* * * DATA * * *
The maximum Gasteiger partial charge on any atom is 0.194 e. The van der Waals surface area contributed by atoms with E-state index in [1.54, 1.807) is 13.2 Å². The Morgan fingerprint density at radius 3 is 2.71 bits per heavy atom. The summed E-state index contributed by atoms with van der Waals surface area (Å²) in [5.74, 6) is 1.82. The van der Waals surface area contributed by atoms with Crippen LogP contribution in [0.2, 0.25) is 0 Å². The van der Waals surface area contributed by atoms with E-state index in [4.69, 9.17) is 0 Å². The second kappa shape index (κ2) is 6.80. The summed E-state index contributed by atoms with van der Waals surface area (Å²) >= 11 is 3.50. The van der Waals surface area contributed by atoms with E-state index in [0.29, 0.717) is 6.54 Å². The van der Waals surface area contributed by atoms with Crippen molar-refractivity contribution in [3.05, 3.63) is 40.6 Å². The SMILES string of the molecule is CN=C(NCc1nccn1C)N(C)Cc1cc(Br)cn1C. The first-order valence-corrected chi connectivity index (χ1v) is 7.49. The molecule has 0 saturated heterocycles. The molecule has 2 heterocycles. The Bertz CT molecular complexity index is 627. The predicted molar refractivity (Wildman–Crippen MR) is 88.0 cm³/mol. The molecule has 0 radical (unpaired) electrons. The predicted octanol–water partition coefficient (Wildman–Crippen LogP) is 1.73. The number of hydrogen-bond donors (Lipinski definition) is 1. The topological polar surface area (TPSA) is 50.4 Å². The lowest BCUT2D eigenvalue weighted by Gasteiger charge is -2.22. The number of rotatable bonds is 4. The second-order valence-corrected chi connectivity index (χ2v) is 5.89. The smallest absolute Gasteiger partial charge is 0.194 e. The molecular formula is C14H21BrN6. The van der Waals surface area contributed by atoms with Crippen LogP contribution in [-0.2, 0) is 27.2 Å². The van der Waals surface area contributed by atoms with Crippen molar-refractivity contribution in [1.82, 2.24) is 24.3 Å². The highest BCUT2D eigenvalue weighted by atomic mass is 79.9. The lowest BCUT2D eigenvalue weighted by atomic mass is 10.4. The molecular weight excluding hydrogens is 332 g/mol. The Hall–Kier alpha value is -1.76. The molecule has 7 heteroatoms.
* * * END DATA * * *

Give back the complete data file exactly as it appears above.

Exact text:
The maximum Gasteiger partial charge on any atom is 0.194 e. The van der Waals surface area contributed by atoms with E-state index in [1.54, 1.807) is 13.2 Å². The Morgan fingerprint density at radius 3 is 2.71 bits per heavy atom. The summed E-state index contributed by atoms with van der Waals surface area (Å²) in [5.74, 6) is 1.82. The van der Waals surface area contributed by atoms with Crippen LogP contribution in [0.2, 0.25) is 0 Å². The van der Waals surface area contributed by atoms with E-state index in [4.69, 9.17) is 0 Å². The second kappa shape index (κ2) is 6.80. The summed E-state index contributed by atoms with van der Waals surface area (Å²) >= 11 is 3.50. The van der Waals surface area contributed by atoms with E-state index in [0.29, 0.717) is 6.54 Å². The van der Waals surface area contributed by atoms with Crippen molar-refractivity contribution in [3.05, 3.63) is 40.6 Å². The SMILES string of the molecule is CN=C(NCc1nccn1C)N(C)Cc1cc(Br)cn1C. The first-order valence-corrected chi connectivity index (χ1v) is 7.49. The molecule has 0 saturated heterocycles. The molecule has 2 heterocycles. The Bertz CT molecular complexity index is 627. The predicted molar refractivity (Wildman–Crippen MR) is 88.0 cm³/mol. The molecule has 0 radical (unpaired) electrons. The predicted octanol–water partition coefficient (Wildman–Crippen LogP) is 1.73. The number of hydrogen-bond donors (Lipinski definition) is 1. The topological polar surface area (TPSA) is 50.4 Å². The lowest BCUT2D eigenvalue weighted by Gasteiger charge is -2.22. The number of rotatable bonds is 4. The second-order valence-corrected chi connectivity index (χ2v) is 5.89. The smallest absolute Gasteiger partial charge is 0.194 e. The molecular formula is C14H21BrN6. The van der Waals surface area contributed by atoms with Crippen LogP contribution in [-0.2, 0) is 27.2 Å². The van der Waals surface area contributed by atoms with Crippen molar-refractivity contribution in [1.82, 2.24) is 24.3 Å². The highest BCUT2D eigenvalue weighted by atomic mass is 79.9. The lowest BCUT2D eigenvalue weighted by atomic mass is 10.4. The molecular weight excluding hydrogens is 332 g/mol. The Hall–Kier alpha value is -1.76. The molecule has 7 heteroatoms.